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Home > Features > Spring Storm In The Baltic Region ~ Part Two – FIRES SHOCK

Spring Storm In The Baltic Region ~ Part Two – FIRES SHOCK

US Army MLRS crews from 1-77 FAR reloading in Estonia during the first live-fire exercise in the FIRES SHOCK series, May 2021 [©Bob Morrison]

In Part Two of Spring Storm In The Baltic Region our focus falls on the US 41st Field Artillery Brigade on the Estonian phase of FIRES SHOCK, reports Bob Morrison.

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FIRES SHOCK 2021 was a series of USAREURAF (US Army Europe and Africa) field artillery manoeuvres to “exercise the rapid deployment of long-range precision fires and joint forcible entry fires across two continents, from the Baltics to the Black Sea and from the Arctic to North Africa”.

Short clip of US MLRS crews reloading during FIRES SHOCK 2021 in Estonia [©Bob Morrison]

The programme, which ran from 2nd May through to 19th June, was linked into five separate binational or multinational exercises as well as the overarching US Army’s DEFENDER-Europe 21 deployment. The first linked exercise of the five was SWIFT RESPONSE 21 in Estonia, which ran from 1st to 7th May and immediately preceded the main KEVADTORM / SPRING STORM field training exercise phase. On the Estonian leg of SWIFT RESPONSE American and British paratroopers from the CJEF (Combined Joint Expeditionary Force) crossed the Atlantic from North Carolina and parachuted onto Nurmsi Airfield, around 80km from the Tapa Training Area, to conduct a Joint Forcible Entry in support of 1st [EST] Infantry Brigade, and the subordinate UK-led NATO eFP (enhanced Forward Presence) Battle Group, which was being attacked by Yellow Forces.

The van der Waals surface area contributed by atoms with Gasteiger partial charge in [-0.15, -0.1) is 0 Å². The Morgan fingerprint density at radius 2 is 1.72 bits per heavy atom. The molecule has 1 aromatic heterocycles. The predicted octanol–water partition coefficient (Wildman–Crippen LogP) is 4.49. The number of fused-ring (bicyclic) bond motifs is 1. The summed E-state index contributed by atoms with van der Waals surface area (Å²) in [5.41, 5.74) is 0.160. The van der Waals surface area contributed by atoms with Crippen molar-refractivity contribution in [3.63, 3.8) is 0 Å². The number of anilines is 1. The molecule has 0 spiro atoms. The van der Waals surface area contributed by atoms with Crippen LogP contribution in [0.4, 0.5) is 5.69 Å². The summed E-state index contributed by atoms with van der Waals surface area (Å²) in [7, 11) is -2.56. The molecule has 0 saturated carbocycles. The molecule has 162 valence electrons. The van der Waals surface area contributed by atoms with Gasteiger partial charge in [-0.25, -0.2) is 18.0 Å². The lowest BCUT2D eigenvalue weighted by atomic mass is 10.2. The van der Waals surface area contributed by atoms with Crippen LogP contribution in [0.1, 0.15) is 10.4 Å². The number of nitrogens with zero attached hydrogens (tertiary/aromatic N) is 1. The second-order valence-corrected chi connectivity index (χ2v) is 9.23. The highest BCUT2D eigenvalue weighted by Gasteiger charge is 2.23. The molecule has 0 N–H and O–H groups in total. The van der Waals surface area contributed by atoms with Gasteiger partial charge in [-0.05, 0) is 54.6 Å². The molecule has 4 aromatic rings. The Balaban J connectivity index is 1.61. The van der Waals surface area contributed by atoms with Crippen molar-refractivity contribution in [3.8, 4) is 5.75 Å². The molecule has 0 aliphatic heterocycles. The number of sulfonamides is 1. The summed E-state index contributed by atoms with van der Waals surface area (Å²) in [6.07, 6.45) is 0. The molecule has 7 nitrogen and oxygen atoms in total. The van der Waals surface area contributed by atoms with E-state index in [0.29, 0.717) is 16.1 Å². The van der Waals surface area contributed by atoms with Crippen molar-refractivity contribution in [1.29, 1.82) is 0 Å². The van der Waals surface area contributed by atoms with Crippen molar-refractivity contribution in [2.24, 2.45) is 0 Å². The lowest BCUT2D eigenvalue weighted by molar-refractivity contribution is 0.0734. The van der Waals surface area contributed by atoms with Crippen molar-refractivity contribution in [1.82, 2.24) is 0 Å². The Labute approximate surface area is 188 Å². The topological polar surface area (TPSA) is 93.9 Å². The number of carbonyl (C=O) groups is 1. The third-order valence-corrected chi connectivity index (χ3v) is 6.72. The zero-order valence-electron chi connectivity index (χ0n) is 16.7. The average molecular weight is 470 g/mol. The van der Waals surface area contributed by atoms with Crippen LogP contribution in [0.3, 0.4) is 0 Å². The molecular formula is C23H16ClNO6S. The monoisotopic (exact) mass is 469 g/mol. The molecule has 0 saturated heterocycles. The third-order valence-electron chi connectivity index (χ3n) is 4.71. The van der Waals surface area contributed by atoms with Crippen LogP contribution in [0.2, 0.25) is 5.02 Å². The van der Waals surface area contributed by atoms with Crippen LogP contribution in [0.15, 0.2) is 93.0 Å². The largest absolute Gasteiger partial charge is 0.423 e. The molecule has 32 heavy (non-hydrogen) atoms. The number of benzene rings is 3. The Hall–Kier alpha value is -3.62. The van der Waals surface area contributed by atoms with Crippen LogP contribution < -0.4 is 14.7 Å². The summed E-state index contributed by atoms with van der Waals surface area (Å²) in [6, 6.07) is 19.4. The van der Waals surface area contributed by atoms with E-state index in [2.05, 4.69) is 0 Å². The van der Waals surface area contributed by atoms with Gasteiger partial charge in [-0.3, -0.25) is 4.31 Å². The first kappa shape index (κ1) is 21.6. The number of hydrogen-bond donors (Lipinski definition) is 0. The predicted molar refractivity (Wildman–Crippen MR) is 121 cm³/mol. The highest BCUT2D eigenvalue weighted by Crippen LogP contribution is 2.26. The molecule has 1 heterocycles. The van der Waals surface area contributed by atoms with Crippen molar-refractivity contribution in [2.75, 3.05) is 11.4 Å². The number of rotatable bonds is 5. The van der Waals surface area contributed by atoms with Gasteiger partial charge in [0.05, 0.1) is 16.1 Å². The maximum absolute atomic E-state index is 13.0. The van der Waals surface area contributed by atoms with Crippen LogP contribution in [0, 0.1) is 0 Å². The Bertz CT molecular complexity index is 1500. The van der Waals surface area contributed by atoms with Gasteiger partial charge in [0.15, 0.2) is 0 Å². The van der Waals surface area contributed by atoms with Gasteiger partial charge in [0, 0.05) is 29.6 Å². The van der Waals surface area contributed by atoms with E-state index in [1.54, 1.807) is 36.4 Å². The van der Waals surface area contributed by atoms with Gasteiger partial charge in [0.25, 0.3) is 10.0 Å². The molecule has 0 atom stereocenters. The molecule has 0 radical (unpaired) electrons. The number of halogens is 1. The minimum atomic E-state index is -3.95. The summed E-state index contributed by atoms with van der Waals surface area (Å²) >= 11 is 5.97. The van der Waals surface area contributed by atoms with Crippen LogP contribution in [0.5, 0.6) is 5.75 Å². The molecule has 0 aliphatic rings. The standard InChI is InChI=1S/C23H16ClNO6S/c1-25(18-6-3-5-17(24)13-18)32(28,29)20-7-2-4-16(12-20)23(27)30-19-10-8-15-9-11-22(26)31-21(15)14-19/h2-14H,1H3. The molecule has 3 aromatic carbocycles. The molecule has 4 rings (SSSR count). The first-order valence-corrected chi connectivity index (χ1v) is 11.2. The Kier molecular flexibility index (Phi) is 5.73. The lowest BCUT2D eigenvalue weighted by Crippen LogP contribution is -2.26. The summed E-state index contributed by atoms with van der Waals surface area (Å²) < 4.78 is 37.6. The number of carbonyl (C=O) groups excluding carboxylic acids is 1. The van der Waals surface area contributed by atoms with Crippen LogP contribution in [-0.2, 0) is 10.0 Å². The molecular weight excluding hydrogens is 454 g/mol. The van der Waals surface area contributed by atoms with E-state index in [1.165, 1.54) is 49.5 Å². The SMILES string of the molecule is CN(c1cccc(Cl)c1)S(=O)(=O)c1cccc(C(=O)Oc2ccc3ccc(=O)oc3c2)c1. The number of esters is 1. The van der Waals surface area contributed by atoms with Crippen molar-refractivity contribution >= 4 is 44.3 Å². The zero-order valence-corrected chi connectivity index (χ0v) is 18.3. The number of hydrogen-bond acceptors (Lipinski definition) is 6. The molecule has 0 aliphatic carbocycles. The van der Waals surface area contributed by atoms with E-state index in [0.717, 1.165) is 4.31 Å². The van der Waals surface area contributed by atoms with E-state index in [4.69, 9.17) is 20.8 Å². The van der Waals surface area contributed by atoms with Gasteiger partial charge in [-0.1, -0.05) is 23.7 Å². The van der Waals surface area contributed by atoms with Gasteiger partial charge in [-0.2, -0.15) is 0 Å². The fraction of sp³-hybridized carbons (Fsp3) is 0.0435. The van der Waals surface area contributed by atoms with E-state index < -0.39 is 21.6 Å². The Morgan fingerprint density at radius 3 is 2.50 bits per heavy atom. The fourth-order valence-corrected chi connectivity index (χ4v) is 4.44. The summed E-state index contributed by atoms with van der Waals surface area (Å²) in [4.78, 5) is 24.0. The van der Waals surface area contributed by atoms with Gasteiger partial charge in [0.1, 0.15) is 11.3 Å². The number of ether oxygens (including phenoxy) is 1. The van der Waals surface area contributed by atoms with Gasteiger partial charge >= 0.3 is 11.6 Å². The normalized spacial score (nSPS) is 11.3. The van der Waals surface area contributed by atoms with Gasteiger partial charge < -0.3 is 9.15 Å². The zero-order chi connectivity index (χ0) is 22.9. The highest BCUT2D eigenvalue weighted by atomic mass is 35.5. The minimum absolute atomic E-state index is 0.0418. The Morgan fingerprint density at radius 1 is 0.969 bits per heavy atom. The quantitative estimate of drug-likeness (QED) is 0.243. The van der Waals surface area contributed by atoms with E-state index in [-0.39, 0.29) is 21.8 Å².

Four US Army M270 MLRS vehicles from the Bravo Battery 1-77 FAR are prepared for the live fire exercise in Estonia on FIRES SHOCK in support of SWIFT RESPONSE 21, a linked exercise of DEFENDER-Europe 21
[US Army: Spc. Christian Cote]